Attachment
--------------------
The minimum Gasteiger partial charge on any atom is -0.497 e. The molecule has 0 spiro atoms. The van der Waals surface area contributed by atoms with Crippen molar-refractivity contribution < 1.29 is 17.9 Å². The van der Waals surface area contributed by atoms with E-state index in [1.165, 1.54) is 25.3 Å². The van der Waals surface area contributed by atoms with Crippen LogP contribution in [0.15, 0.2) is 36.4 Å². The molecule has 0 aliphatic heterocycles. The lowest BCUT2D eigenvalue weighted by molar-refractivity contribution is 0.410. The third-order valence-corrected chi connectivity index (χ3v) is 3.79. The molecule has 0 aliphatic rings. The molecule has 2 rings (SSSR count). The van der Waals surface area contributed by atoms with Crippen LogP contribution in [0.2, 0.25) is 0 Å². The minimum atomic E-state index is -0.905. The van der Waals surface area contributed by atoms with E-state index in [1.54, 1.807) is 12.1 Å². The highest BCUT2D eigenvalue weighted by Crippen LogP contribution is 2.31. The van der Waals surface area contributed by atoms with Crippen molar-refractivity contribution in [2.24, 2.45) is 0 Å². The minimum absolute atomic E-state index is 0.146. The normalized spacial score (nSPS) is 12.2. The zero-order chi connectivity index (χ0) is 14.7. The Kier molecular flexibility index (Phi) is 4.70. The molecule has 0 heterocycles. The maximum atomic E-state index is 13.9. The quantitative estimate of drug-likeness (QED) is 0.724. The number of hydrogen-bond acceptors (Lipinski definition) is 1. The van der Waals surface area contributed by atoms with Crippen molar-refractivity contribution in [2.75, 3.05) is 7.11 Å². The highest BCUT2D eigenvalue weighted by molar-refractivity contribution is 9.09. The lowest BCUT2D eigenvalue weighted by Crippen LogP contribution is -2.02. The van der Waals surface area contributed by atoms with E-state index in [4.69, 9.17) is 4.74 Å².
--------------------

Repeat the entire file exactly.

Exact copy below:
The minimum Gasteiger partial charge on any atom is -0.497 e. The molecule has 0 spiro atoms. The van der Waals surface area contributed by atoms with Crippen molar-refractivity contribution < 1.29 is 17.9 Å². The van der Waals surface area contributed by atoms with E-state index in [1.165, 1.54) is 25.3 Å². The van der Waals surface area contributed by atoms with Crippen LogP contribution in [0.15, 0.2) is 36.4 Å². The molecule has 0 aliphatic heterocycles. The lowest BCUT2D eigenvalue weighted by molar-refractivity contribution is 0.410. The third-order valence-corrected chi connectivity index (χ3v) is 3.79. The molecule has 0 aliphatic rings. The molecule has 2 rings (SSSR count). The van der Waals surface area contributed by atoms with Crippen LogP contribution in [0.2, 0.25) is 0 Å². The minimum atomic E-state index is -0.905. The van der Waals surface area contributed by atoms with E-state index in [1.54, 1.807) is 12.1 Å². The highest BCUT2D eigenvalue weighted by Crippen LogP contribution is 2.31. The van der Waals surface area contributed by atoms with Crippen molar-refractivity contribution in [2.24, 2.45) is 0 Å². The minimum absolute atomic E-state index is 0.146. The normalized spacial score (nSPS) is 12.2. The zero-order chi connectivity index (χ0) is 14.7. The Kier molecular flexibility index (Phi) is 4.70. The molecule has 0 heterocycles. The maximum atomic E-state index is 13.9. The quantitative estimate of drug-likeness (QED) is 0.724. The number of hydrogen-bond acceptors (Lipinski definition) is 1. The van der Waals surface area contributed by atoms with Crippen molar-refractivity contribution in [2.75, 3.05) is 7.11 Å². The highest BCUT2D eigenvalue weighted by molar-refractivity contribution is 9.09. The lowest BCUT2D eigenvalue weighted by Crippen LogP contribution is -2.02. The van der Waals surface area contributed by atoms with E-state index in [4.69, 9.17) is 4.74 Å².